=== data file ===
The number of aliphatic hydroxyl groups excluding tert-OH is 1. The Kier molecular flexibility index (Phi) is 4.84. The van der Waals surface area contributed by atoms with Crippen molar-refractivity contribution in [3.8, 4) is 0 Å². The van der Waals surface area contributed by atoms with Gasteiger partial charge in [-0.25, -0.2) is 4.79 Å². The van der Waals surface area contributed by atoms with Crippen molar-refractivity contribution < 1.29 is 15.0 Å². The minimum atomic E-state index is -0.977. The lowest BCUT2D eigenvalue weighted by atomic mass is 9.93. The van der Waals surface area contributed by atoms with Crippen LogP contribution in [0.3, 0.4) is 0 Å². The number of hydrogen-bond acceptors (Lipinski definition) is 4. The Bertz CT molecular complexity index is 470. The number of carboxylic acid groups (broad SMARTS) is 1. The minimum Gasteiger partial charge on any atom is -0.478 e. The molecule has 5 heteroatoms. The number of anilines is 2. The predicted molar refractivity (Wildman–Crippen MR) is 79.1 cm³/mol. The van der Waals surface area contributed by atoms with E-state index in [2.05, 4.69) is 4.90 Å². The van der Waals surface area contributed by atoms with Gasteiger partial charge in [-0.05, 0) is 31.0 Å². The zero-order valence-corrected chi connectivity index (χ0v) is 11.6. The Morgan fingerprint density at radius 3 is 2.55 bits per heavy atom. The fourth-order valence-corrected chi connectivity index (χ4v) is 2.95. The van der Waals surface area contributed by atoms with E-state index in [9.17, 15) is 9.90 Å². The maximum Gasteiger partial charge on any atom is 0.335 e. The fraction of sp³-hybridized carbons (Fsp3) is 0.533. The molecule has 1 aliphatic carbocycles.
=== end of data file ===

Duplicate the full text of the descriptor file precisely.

The number of aliphatic hydroxyl groups excluding tert-OH is 1. The Kier molecular flexibility index (Phi) is 4.84. The van der Waals surface area contributed by atoms with Crippen molar-refractivity contribution in [3.8, 4) is 0 Å². The van der Waals surface area contributed by atoms with Gasteiger partial charge in [-0.25, -0.2) is 4.79 Å². The van der Waals surface area contributed by atoms with Crippen molar-refractivity contribution < 1.29 is 15.0 Å². The minimum atomic E-state index is -0.977. The lowest BCUT2D eigenvalue weighted by atomic mass is 9.93. The van der Waals surface area contributed by atoms with Crippen LogP contribution in [0.3, 0.4) is 0 Å². The number of hydrogen-bond acceptors (Lipinski definition) is 4. The Bertz CT molecular complexity index is 470. The number of carboxylic acid groups (broad SMARTS) is 1. The minimum Gasteiger partial charge on any atom is -0.478 e. The molecule has 5 heteroatoms. The number of anilines is 2. The predicted molar refractivity (Wildman–Crippen MR) is 79.1 cm³/mol. The van der Waals surface area contributed by atoms with E-state index in [2.05, 4.69) is 4.90 Å². The van der Waals surface area contributed by atoms with Gasteiger partial charge in [-0.05, 0) is 31.0 Å². The zero-order valence-corrected chi connectivity index (χ0v) is 11.6. The Morgan fingerprint density at radius 3 is 2.55 bits per heavy atom. The fourth-order valence-corrected chi connectivity index (χ4v) is 2.95. The van der Waals surface area contributed by atoms with E-state index in [9.17, 15) is 9.90 Å². The maximum Gasteiger partial charge on any atom is 0.335 e. The fraction of sp³-hybridized carbons (Fsp3) is 0.533. The molecule has 1 aliphatic carbocycles.